How to block access to your Exchange Online organization using Client Access Rules

[Update] This post was updated on November 13, 2023 because of Client Access Rules retirement in Exchange Online. To learn about the newer and more secure way to control access to your Microsoft 365 (Office 365) organization, see Conditional Access policies.

Client Access Rules (or CARs) in Exchange Online (and Exchange 2013+ on-premises environments) are rules that you can use to control which client connections are allowed and not allowed to access your Exchange Online organization. They let you define the conditions based on various properties of a client. These can be, for example, the protocol they use to connect, their IP address or an Active Directory attribute. Thanks to that, you have an option to block (or allow) certain client connections to better protect your Microsoft 365 organization.

Deprecation of Client Access Rules in Exchange Online

Although they are incredibly useful, the days of Client Access Rules are soon to be over.
As announced in this Exchange Team Blog, CARs were disabled in October 2022 for those tenants that hadn’t used them. Complete retirement was planned for September 2023.

But as with many other deadlines, the date needed to be pushed forward. According to this announcement, it turned out that the substitutes for CARs (Conditional Access Policies and Continuous Access Evaluation) don’t support all scenarios. While Microsoft boasts superior security, some rules simply cannot be migrated yet. That’s why the Redmond-based company decided to push the Client Access Rules’ retirement to September 2024. That’s when all scenarios should be supported.

In the meantime, after September 2023, rules without technical limitations have been retired. What are those technical limitations? For example, defining auth policies for different connection methods.

Since the Client Access Rules’ days are over, you might want to learn how to use Entra ID (Azure AD) Conditional Access Policies instead.

The rest of the article is now more like “what you could have done in Exchange Online”. However, those methods should still work for on-premises environments, like Exchange 2019, Exchange 2016 and Exchange 2013.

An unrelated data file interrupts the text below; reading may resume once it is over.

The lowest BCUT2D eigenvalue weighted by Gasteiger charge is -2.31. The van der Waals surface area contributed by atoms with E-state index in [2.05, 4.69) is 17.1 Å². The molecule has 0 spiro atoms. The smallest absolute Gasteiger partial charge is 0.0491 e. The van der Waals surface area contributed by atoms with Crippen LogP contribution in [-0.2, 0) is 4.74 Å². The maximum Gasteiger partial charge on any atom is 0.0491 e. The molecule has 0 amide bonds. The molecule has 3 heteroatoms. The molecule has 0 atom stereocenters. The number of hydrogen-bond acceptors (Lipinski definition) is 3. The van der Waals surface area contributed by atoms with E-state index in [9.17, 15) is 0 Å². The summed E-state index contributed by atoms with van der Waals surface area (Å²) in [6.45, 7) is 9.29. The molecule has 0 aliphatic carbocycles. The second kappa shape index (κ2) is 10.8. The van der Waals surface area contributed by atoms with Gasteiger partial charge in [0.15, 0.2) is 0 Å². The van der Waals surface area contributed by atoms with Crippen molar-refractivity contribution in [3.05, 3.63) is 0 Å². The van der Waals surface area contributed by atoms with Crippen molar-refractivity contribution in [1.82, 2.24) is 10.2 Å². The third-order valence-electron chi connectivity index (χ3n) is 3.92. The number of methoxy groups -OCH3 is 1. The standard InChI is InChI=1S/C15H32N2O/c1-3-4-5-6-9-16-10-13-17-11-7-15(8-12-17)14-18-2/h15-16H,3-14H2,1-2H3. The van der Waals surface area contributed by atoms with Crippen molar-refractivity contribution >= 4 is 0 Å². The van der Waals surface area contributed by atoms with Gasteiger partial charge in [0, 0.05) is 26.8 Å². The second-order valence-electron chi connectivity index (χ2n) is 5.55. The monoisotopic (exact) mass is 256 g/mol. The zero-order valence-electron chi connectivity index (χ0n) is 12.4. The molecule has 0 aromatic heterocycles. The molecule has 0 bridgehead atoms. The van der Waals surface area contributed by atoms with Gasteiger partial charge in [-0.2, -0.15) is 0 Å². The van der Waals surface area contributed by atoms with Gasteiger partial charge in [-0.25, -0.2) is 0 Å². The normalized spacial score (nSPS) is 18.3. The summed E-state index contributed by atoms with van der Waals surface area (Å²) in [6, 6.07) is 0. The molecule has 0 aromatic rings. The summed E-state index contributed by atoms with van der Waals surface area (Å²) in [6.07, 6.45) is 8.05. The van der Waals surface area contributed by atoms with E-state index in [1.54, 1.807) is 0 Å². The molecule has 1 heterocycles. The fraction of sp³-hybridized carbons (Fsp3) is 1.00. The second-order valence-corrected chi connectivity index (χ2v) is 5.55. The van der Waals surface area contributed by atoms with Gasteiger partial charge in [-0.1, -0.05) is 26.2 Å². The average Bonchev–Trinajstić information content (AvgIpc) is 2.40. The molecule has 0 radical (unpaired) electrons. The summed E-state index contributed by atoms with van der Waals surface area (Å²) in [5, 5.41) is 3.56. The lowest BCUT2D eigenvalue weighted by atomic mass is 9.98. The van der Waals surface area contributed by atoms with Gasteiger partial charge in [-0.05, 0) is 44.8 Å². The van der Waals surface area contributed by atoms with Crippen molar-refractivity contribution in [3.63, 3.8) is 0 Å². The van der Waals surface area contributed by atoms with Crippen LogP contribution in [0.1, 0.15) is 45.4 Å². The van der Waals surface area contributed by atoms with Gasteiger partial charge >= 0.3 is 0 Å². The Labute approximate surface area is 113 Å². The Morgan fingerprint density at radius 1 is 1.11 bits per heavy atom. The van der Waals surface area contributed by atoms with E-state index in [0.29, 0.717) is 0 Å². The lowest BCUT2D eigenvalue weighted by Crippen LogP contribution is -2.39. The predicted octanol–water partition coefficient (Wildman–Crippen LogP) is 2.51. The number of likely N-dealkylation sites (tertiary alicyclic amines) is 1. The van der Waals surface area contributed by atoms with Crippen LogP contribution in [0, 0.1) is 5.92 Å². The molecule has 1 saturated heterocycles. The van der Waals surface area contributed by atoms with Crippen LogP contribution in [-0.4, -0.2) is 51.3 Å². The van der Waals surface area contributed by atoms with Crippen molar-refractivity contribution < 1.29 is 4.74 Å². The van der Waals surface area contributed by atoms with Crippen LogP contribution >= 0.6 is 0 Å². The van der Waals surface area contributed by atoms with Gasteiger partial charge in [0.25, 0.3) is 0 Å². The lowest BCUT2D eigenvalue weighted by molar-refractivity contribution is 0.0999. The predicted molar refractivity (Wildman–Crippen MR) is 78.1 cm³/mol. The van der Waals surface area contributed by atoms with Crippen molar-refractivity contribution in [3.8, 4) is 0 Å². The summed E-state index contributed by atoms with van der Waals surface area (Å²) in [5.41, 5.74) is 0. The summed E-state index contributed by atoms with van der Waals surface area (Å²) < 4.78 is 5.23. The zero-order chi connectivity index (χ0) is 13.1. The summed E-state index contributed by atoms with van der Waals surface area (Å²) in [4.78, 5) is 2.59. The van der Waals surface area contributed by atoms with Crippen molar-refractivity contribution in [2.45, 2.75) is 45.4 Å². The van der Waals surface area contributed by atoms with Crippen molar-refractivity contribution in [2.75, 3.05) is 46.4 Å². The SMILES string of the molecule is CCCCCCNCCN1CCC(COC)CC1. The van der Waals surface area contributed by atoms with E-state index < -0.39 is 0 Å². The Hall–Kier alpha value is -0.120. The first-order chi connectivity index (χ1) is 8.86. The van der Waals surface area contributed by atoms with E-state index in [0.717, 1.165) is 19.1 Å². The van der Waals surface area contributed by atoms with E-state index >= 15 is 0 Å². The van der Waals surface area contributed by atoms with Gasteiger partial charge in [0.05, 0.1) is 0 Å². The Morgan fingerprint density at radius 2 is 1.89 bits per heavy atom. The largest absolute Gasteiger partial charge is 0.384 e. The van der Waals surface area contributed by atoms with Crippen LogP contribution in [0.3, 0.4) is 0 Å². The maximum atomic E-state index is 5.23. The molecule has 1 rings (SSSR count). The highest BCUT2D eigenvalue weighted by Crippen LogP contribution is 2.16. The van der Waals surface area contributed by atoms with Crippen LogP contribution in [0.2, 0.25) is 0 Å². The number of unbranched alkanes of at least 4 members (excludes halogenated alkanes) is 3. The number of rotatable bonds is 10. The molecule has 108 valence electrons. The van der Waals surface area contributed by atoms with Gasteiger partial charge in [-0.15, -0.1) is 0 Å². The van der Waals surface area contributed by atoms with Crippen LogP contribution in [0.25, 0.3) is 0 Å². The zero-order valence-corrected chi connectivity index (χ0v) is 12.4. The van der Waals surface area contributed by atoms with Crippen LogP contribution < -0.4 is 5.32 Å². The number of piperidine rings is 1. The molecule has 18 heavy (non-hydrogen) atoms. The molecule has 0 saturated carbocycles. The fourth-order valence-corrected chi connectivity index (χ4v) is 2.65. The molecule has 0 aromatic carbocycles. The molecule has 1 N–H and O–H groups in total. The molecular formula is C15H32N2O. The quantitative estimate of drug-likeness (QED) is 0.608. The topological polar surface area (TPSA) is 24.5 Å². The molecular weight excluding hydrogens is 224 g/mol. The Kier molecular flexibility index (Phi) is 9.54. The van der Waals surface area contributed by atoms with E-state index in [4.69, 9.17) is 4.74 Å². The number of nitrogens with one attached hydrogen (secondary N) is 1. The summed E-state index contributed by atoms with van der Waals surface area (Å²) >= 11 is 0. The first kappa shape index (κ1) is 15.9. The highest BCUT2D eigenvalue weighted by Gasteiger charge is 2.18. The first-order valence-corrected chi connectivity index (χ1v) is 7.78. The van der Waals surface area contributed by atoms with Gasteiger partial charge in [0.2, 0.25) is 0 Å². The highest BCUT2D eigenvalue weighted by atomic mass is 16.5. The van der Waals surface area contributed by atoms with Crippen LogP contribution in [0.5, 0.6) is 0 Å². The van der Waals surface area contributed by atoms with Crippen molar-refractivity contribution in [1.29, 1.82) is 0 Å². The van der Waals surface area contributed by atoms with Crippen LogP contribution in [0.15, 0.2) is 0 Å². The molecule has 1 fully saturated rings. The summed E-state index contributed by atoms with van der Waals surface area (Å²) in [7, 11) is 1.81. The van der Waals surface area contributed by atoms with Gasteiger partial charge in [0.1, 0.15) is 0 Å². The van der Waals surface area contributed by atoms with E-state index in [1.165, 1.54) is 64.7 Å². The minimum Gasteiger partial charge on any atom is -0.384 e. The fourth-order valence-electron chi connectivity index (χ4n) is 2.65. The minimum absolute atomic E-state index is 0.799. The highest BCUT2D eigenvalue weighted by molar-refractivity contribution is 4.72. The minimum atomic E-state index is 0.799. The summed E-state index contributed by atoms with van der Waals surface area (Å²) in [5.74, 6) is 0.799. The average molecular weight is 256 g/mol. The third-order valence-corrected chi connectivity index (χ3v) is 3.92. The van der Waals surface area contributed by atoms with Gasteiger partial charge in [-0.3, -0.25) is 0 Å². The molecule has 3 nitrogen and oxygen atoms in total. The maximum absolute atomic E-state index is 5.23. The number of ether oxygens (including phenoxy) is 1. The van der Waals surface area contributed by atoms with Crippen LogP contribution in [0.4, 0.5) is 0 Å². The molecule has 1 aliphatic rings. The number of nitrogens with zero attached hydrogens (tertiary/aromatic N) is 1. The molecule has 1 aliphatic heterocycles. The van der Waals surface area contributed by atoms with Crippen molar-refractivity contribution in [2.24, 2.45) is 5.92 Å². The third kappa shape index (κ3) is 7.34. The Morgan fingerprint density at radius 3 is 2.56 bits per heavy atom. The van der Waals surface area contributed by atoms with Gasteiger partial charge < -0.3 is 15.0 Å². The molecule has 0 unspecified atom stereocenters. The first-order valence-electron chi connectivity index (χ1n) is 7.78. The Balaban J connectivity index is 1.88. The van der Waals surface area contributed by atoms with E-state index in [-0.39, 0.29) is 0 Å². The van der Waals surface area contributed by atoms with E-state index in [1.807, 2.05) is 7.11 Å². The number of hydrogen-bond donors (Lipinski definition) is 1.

The elements of Client Access Rules

Client Access Rules are defined with the following attributes:

  • Conditions – here you define the client connections you want to block or allow access for. Once the conditions are met (the client trying to connect to your EO matches the characteristics in the conditions), then the action is applied. 
  • Exceptions – this attribute lets you narrow down the scope of the rule, which means that if the client connection matches your exceptions, the rule will not apply to that client connection. It’s optional.
  • Actions – here you decide whether you want to allow or block the access to your Exchange Online organization.
  • Priority – each rule has its priority number assigned. The lower the number, the higher the priority. By default, the oldest rules have the highest priority, so they are processed first.

Note: Once a rule is applied, no more rules are processed.

The cmdlets for Client Access Rules

When managing Client Access Rules, you can use the following cmdlets:

  • Get-ClientAccessRule – shows a list of currently configured rules.
  • Set-ClientAccessRule – modifies existing rules.
  • New-ClientAccessRule – creates new rules.
  • Test-ClientAccessRule – lets you test rule’s configuration.
  • Remove-ClientAccessRule – removes the rules.

For more details on using Client Access Rules cmdlets, check out this Microsoft article.

Note: To manage Client Access Rules, it is recommended to use Exchange Online PowerShell V3 module, which supports modern authentication. This article shows how to start a remote session to Exchange Online using this module.

With Client Access Rules, you can cover so many different scenarios that it is impossible to discuss them all. That is why I will focus on just a few examples that may be a good start for your Client Access Rules exploration.

Block access to the Exchange admin center in Microsoft 365 (Office 365)

Client Access Rules can be your way to prevent external or internal client connections to your Exchange admin center. This will help you protect your organization against any unauthorized access attempt.